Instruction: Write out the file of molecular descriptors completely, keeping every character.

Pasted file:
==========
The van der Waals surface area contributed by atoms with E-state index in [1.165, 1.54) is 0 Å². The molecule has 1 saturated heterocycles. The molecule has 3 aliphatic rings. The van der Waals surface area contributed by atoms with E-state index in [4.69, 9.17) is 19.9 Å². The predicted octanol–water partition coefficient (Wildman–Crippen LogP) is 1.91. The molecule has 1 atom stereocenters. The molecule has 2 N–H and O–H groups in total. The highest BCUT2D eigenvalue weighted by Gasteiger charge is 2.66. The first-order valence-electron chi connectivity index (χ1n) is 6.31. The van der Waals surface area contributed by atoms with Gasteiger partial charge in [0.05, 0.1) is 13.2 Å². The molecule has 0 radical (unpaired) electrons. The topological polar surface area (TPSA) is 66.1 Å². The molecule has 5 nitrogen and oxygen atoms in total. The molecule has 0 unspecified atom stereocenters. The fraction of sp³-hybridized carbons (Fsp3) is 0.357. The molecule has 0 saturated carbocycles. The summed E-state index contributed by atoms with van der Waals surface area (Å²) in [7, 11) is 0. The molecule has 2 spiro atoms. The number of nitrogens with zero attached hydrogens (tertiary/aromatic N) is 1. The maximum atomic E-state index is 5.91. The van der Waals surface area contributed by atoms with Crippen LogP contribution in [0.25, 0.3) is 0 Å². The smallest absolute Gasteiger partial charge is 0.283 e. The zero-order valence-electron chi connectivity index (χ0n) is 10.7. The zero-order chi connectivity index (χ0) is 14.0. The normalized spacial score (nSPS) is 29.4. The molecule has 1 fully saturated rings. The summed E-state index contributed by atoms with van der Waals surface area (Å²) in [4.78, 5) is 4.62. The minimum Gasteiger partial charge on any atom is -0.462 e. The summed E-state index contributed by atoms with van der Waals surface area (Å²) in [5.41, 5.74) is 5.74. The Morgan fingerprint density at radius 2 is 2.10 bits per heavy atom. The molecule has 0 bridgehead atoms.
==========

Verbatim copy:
The van der Waals surface area contributed by atoms with E-state index in [1.165, 1.54) is 0 Å². The molecule has 1 saturated heterocycles. The molecule has 3 aliphatic rings. The van der Waals surface area contributed by atoms with E-state index in [4.69, 9.17) is 19.9 Å². The predicted octanol–water partition coefficient (Wildman–Crippen LogP) is 1.91. The molecule has 1 atom stereocenters. The molecule has 2 N–H and O–H groups in total. The highest BCUT2D eigenvalue weighted by Gasteiger charge is 2.66. The first-order valence-electron chi connectivity index (χ1n) is 6.31. The van der Waals surface area contributed by atoms with Gasteiger partial charge in [0.05, 0.1) is 13.2 Å². The molecule has 0 radical (unpaired) electrons. The topological polar surface area (TPSA) is 66.1 Å². The molecule has 5 nitrogen and oxygen atoms in total. The molecule has 0 unspecified atom stereocenters. The fraction of sp³-hybridized carbons (Fsp3) is 0.357. The molecule has 0 saturated carbocycles. The summed E-state index contributed by atoms with van der Waals surface area (Å²) in [7, 11) is 0. The molecule has 2 spiro atoms. The number of nitrogens with zero attached hydrogens (tertiary/aromatic N) is 1. The maximum atomic E-state index is 5.91. The van der Waals surface area contributed by atoms with Crippen LogP contribution in [0.25, 0.3) is 0 Å². The smallest absolute Gasteiger partial charge is 0.283 e. The zero-order valence-electron chi connectivity index (χ0n) is 10.7. The zero-order chi connectivity index (χ0) is 14.0. The normalized spacial score (nSPS) is 29.4. The molecule has 1 fully saturated rings. The summed E-state index contributed by atoms with van der Waals surface area (Å²) in [4.78, 5) is 4.62. The minimum Gasteiger partial charge on any atom is -0.462 e. The summed E-state index contributed by atoms with van der Waals surface area (Å²) in [5.41, 5.74) is 5.74. The Morgan fingerprint density at radius 2 is 2.10 bits per heavy atom. The molecule has 0 bridgehead atoms.